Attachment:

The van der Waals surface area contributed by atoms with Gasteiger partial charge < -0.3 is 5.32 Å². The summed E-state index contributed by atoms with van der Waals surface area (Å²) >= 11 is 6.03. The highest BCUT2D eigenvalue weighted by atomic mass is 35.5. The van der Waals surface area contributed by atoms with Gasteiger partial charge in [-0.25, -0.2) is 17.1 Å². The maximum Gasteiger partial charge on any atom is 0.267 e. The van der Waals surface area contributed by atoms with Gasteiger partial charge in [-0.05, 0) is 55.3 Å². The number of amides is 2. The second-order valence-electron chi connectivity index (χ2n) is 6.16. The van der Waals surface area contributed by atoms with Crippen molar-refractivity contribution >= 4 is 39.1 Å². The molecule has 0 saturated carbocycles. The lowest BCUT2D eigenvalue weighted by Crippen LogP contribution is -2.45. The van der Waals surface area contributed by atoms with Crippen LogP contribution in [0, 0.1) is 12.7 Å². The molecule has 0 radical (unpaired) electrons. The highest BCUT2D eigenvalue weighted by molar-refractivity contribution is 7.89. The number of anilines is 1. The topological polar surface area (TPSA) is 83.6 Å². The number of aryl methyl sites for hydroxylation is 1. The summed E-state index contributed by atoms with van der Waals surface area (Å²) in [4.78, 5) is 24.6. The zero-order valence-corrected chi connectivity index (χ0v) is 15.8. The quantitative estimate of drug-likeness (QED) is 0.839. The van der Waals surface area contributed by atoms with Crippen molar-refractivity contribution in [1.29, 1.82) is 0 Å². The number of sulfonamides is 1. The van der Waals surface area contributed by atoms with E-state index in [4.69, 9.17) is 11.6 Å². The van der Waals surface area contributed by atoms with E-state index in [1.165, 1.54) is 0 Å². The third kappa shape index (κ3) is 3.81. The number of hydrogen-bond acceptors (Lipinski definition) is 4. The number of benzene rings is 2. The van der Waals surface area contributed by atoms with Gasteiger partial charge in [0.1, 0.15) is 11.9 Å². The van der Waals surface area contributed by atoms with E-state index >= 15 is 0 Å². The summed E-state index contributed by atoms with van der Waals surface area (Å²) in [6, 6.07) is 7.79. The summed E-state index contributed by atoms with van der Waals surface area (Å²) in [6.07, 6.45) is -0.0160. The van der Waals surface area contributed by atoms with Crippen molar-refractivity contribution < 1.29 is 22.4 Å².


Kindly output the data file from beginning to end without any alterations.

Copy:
The van der Waals surface area contributed by atoms with Gasteiger partial charge < -0.3 is 5.32 Å². The summed E-state index contributed by atoms with van der Waals surface area (Å²) >= 11 is 6.03. The highest BCUT2D eigenvalue weighted by atomic mass is 35.5. The van der Waals surface area contributed by atoms with Gasteiger partial charge in [-0.25, -0.2) is 17.1 Å². The maximum Gasteiger partial charge on any atom is 0.267 e. The van der Waals surface area contributed by atoms with Gasteiger partial charge in [-0.05, 0) is 55.3 Å². The number of amides is 2. The second-order valence-electron chi connectivity index (χ2n) is 6.16. The van der Waals surface area contributed by atoms with Crippen molar-refractivity contribution >= 4 is 39.1 Å². The molecule has 0 saturated carbocycles. The lowest BCUT2D eigenvalue weighted by Crippen LogP contribution is -2.45. The van der Waals surface area contributed by atoms with Crippen LogP contribution in [0, 0.1) is 12.7 Å². The molecule has 0 radical (unpaired) electrons. The highest BCUT2D eigenvalue weighted by molar-refractivity contribution is 7.89. The number of anilines is 1. The topological polar surface area (TPSA) is 83.6 Å². The number of aryl methyl sites for hydroxylation is 1. The summed E-state index contributed by atoms with van der Waals surface area (Å²) in [4.78, 5) is 24.6. The zero-order valence-corrected chi connectivity index (χ0v) is 15.8. The quantitative estimate of drug-likeness (QED) is 0.839. The van der Waals surface area contributed by atoms with Crippen molar-refractivity contribution in [1.29, 1.82) is 0 Å². The number of sulfonamides is 1. The van der Waals surface area contributed by atoms with E-state index in [4.69, 9.17) is 11.6 Å². The van der Waals surface area contributed by atoms with E-state index in [1.165, 1.54) is 0 Å². The third kappa shape index (κ3) is 3.81. The number of hydrogen-bond acceptors (Lipinski definition) is 4. The number of benzene rings is 2. The van der Waals surface area contributed by atoms with Gasteiger partial charge in [0.1, 0.15) is 11.9 Å². The van der Waals surface area contributed by atoms with E-state index >= 15 is 0 Å². The summed E-state index contributed by atoms with van der Waals surface area (Å²) in [6, 6.07) is 7.79. The summed E-state index contributed by atoms with van der Waals surface area (Å²) in [6.07, 6.45) is -0.0160. The van der Waals surface area contributed by atoms with Crippen molar-refractivity contribution < 1.29 is 22.4 Å².